Not Your Average Coming Out Story
As any non-cisgender person will tell you, coming out of the closet is a process, not an event. Recent studies have shown that the average age when LGBT, fluid, or questioning begin the process of coming out is now 16 years old, compared to the 1990’s, when the average age at which people began the process was in their early 20’s.
This fact relates to a study done by an Israeli researcher who determined that the most significant indicator of anxiety in a young LGBT person’s life corresponds with the support of their family and loved ones. So the fact that the world’s LGBT community is coming out of the closet earlier in their lives now is testament to the accepting environment many families are creating for their children — and the Wilson family is a perfect example.
Joan and Craig Wilson of Washington released an ad in a Texas newspaper, The Houston Chronicle, announcing their excitement over the fact that their 17-year-old son, Drake, had recently come out of the closet. Before you get up in arms about their invasion of his privacy, you should know that Drake bravely took to YouTube to publicly announce his sexuality to the world for himself!
But that’s not all — read on to see how Drake’s parents are using their newspaper ad to make a political statement that is long overdue!
“The Parents Of Drake Are Pleased To Announce…”
— Lone Star Q (@lsqnews) January 19, 2016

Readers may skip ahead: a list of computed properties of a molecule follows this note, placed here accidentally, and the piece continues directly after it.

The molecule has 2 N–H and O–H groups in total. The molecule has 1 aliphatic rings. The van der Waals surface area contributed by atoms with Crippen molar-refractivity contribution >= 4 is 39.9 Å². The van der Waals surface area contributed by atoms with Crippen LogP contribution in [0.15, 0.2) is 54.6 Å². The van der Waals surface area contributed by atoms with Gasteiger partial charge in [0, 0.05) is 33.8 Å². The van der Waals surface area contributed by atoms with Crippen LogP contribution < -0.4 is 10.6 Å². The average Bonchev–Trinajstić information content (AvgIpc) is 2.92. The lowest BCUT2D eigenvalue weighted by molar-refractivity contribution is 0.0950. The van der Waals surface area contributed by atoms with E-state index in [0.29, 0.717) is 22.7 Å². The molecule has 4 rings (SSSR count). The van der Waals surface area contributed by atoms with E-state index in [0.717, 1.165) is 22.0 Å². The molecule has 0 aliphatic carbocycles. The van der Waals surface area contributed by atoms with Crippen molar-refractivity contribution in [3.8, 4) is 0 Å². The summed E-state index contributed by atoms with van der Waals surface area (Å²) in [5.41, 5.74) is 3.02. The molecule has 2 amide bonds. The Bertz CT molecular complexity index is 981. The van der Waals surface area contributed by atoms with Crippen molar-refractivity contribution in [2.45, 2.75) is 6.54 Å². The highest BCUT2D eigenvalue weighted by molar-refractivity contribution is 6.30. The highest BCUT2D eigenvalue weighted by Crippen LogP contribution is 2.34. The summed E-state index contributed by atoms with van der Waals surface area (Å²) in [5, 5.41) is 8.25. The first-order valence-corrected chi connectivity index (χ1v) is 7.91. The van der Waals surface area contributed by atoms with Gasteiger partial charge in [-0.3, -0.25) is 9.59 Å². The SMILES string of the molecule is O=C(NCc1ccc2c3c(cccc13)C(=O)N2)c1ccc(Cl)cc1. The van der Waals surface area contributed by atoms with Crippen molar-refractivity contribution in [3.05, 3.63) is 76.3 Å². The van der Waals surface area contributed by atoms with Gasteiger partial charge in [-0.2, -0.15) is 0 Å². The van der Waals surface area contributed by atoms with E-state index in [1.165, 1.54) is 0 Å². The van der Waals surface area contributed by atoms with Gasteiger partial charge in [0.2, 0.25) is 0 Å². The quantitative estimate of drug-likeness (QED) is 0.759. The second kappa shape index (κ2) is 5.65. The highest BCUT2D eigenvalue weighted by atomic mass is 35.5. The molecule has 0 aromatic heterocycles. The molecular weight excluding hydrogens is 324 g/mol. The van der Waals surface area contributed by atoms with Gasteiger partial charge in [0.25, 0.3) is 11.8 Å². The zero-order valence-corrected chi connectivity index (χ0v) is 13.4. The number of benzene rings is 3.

The Sunday, January 17, 2016 edition of The Houston Chronicle featured an ad that is not normally seen in the paper’s celebrations section. The ad reads, “The parents of Drake are pleased to announce that their son has come out. Drake is currently a senior in high school where he is captain of the tennis team, ASB Vice President, and NHS member. He is a church deacon and enjoys film making and baking. And yes, he adores Barbra Streisand.”
Rock The Boat!
The Wilsons’ ad could not come at a more perfect time. The loving parents’ announcement was a response to the defeat of HERO, which is short for Houston’s Equal Rights Ordinance, in November, 2015. It’s hard to believe that a movement to prohibit discrimination based on sexual orientation and gender identity could be shot down by voters, but you better believe that it happened in Houston.
“I couldn’t think of a better place than Houston, out of the entire country, where they needed to hear my message of pride,” Joan told the Observer. “My announcement was my way of humanizing the issue.”